I just wanted to tell the story as honestly as I could and be as fair as I could to all characters despite which side of the situation they were on. The Turkish characters are very likable, they’re decent human beings trying to do the best they can in a very difficult situation. I didn’t want to demonize anybody. So I was in my own universe. I never really thought about what the rest of the world thought about the book. Even with the auction, even now, the only way this news is important, all the wonderful things that are happening, it only matters because this story matters.

Orange Coast: What was the sequence of writing the novel?

Ohanesian: I think people who are of Armenian descent know about this just the way Jewish people know about the Holocaust. I started seven years ago. I had young children. I was very sleepless and I heard a voice speaking three sentences, and I decided I was going to write that down. It was a female, much, much older voice, and I started building a character around that voice and then a world around that voice.

When I realized who she was, I realized I was borrowing from my great-grandmother’s survival stories. The quote was very interesting. What that voice said was about the futility of words, how sometimes they are just not enough. When I got the Kirkus starred review, the only sentence that they quoted was that sentence that was given to me seven years ago.

Orange Coast: What’s so strange about it is that words obviously do matter to you.

Ohanesian: I knew the voice wasn’t mine. It said something like, “There is only what is, what happened. The words come much later corrupting everything . . .” I thought, we don’t have anything outside language, words empower… So I was having this dialogue with this imaginary person who was old and feisty and crotchety. I started researching, I did some archival research, and I traveled to Turkey and stayed in the village where the book takes place. It was a very long journey to where I am now.

Orange Coast: Had you been a fiction writer? You’d published short stories before?

Ohanesian: Not really. The short story is not my favorite form. I mean I love reading short stories, but when I’m writing creatively, it’s usually long form. I’ve been a finalist for some cool short story awards, like the Glimmer Train best new writer. But I like to write long things. I like to read long things too.

Orange Coast: Making a commitment to write a novel is probably one of the most serious decisions a writer can make. How did that go? Was it ever in doubt?

Ohanesian: I heard the voice, I started writing, and it was like falling down a rabbit hole. I couldn’t leave the story alone, I couldn’t leave the characters alone. It was an obsession. It felt like I was having an affair. When people say, “Oh, that must have taken so much discipline,” or “That must have been really hard,” I understand that it took discipline and it was not easy, but I wouldn’t chose to do anything else. The best part of this journey has been writing the novel and I can’t wait to do it again. My husband never doubted me. There were a few times where I felt discouraged. He never said, “Get a real job.” We never thought about me doing anything else.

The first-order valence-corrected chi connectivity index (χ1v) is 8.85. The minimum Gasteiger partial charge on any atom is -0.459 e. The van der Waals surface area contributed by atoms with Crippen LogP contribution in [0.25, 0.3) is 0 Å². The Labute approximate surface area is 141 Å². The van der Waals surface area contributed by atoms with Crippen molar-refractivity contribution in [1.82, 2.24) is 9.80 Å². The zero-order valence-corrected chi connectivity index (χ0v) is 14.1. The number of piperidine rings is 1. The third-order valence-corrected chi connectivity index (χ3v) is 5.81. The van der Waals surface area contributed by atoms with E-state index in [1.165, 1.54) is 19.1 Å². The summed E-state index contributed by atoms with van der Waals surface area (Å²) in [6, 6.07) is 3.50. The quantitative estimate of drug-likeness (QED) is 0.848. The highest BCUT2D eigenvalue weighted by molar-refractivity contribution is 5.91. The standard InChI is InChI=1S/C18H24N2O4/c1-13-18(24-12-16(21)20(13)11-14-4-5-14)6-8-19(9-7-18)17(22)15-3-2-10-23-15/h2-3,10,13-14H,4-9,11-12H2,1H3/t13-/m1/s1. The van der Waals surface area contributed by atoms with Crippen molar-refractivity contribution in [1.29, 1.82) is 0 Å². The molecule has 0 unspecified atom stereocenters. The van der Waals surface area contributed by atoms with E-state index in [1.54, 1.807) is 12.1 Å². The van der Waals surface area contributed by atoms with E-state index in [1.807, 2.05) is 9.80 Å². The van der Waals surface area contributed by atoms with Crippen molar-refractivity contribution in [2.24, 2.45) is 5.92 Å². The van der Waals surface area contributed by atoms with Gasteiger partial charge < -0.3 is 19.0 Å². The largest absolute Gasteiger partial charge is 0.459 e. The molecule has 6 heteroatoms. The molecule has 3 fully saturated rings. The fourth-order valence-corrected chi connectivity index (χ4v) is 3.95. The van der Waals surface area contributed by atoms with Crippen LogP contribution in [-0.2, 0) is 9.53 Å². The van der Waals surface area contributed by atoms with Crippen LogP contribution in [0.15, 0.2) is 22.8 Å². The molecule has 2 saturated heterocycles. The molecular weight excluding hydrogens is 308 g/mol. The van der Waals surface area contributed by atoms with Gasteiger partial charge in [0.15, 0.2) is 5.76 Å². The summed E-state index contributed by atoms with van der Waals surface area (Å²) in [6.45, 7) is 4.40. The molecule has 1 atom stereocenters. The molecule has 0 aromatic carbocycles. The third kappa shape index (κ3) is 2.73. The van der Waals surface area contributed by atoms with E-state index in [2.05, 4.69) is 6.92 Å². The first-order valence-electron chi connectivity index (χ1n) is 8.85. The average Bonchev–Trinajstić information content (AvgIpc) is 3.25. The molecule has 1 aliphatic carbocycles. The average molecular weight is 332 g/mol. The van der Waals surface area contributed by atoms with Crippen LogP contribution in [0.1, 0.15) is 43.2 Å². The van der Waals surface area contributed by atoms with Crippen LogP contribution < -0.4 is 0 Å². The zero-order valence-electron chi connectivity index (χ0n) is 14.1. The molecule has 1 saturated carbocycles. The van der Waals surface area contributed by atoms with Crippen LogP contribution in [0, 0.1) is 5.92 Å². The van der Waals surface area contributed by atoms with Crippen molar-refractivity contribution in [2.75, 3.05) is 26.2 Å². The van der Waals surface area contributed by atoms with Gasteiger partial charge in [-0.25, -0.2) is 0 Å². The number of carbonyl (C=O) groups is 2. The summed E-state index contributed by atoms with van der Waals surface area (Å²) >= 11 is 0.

I’m an immigrant and I think with immigrant families, (there’s an expectation) you’re going to be a doctor or a lawyer. Announcing I’m going to be a writer to my Armenian family is a little like announcing I’m going to be a Hare Krishna. They don’t get it. They don’t know who Toni Morrison is. My aunt, I’ll tell her that my book was chosen as a best book of the month by Amazon, and she’ll say, “Well, are you going to be in Costco?”

Orange Coast: Well, you probably will be in Costco.

Ohanesian: Then, in their eyes I will have made it. Who cares about The New York Times? I get a lot of, “You could have been a lawyer. Your cousins all went to law school.” Now, less so, because they’re starting to realize maybe this wasn’t such a bad idea.

Orange Coast: You grew up in Northridge? Where did you go to college and how did you decide to live in San Juan Capistrano?

Ohanesian: I grew up in Northridge and I went to UCLA. I met my husband in Northridge. We fell in love really, really young. His family was in Laguna Niguel and he wanted to be near his family. We came out to Orange County and I love San Juan. I think it’s got so much history. In fact my next book takes place in Southern California and a big chunk of it takes place in Orange County.

I love living here. I think the history is rife with juicy stories that need to be told. I’m having a ball right now. I’m researching the Franciscan priests and the Native Americans and the Mexican rancheros. It’s so fascinating. This is my adopted homeland. The first book was about my ancestral home, my roots. This is where I’ve chosen to call home, where I chose to raise my family. I’ve lived in Southern California my whole life.

Orange Coast: The battle scenes are so different from the village scenes. What was it like writing those?

Ohanesian: I didn’t think of it as writing a battle scene. I always thought of it from the perspective of intimately knowing these characters. I know Kemal really, really well, and love him and know his strengths and cherish his loveliness. He really is a kind, good human being. When you’re a writer, you sometimes have to think of ways to maximize the conflict in your story and imagining a gentle soul like Kemal having to kill another human being was too awful to have to write about so that’s when I knew I had to write about it.

Orange Coast: You first heard about the Armenian genocide from your grandmother? Can you tell me what she told you?